Watch Your Back: Construction Defect Legislation Update

by Christopher Griffiths ColoradoLegislative

March 23, 2015

This year will be a very big year for construction defect legislation. Many of Colorado's legislative bodies, including the Colorado General Assembly, the City of Lakewood, and the City of Lone Tree are aiming to curtail homeowner rights by passing laws that are designed to protect homebuilders from liability arising from the construction of defectively built homes.  These legislative bodies have either passed or intend to pass legislation that will significantly impact Colorado homeowners and community associations.

The City of Lakewood, for example, recently passed an ordinance that gives homebuilders a mandatory "right to repair." The "right to repair" is a unilateral right of the homebuilder to enter onto a homeowner's land or residence and to repair construction defects.  Under the ordinance, the homeowner is required to promptly cooperate with the builder and to allow the builder access into their residence.

Although homeowners can object to the proposed repair, the builder may elect to simply disregard the objection and proceed with the repair anyway. That is, the homebuilder has a unilateral right to enter into a homeowner's residence and repair the construction defect in any manner they see fit-a significant blow to homeowner rights and freedoms. Lakewood's ordinance also prevents a community association from amending its governing documents to remove onerous alternative dispute resolution provisions. These provisions typically require community associations to submit their construction defect claims to arbitration, a process where a private judge decides the matter and no appeals are permitted. Homeowner's forced into arbitration can expect to pay taxes to fund the public court system and then hundreds of dollars an hour to pay a private judge who will be arbitrating their case.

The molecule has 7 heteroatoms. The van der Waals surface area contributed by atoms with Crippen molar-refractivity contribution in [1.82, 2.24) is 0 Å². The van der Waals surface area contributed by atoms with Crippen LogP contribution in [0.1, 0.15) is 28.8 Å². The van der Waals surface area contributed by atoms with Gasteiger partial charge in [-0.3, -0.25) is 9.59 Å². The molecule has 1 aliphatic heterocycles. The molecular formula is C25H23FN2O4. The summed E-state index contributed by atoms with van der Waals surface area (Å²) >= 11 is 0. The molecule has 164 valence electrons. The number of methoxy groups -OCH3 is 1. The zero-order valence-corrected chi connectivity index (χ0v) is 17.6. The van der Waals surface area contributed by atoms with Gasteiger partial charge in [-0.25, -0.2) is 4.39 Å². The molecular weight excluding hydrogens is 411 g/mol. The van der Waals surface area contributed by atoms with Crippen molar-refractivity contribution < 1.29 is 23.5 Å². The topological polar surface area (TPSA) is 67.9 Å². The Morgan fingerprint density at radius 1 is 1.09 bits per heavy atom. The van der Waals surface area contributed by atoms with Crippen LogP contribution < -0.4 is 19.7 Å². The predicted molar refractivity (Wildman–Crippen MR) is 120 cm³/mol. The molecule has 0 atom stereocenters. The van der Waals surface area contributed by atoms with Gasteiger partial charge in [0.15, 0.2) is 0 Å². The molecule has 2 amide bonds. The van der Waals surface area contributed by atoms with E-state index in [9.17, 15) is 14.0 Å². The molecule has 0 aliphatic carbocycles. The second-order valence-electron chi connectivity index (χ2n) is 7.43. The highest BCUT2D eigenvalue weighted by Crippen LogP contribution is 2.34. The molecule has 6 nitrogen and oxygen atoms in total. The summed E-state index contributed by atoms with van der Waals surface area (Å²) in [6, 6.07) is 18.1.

Meanwhile, at the Capitol in Denver, lawmakers there are introducing state-wide construction defect legislation.  For example, legislation has been introduced that would reduce the statute of repose in Colorado from six years to less than three years. Under the proposed law, a homeowner's claims could be barred within three years or less whether the homeowner discovered the defect or not. While proponents of the new bill argue that most construction defects are discovered early on, builders routinely provide homeowners with structural warranties that are valid for ten years--evidence that some of the most significant construction defects are expected to be discovered many years following substantial completion.

A second state-wide bill was also recently introduced and includes many of the same things that were introduced in Lakewood. The new legislation will assuredly disappoint advocates of homeowner rights. Even more disappointing, none of the legislation is aimed at building better homes-just better legal defenses. If you are passionate about protecting homeowner rights, keep an eye out for calls to action from the Colorado Legislative Action Committee concerning the state-wide construct defect legislation.

 This article was published in the CAI Southern Colorado Chapter's Community Connections Newsletter.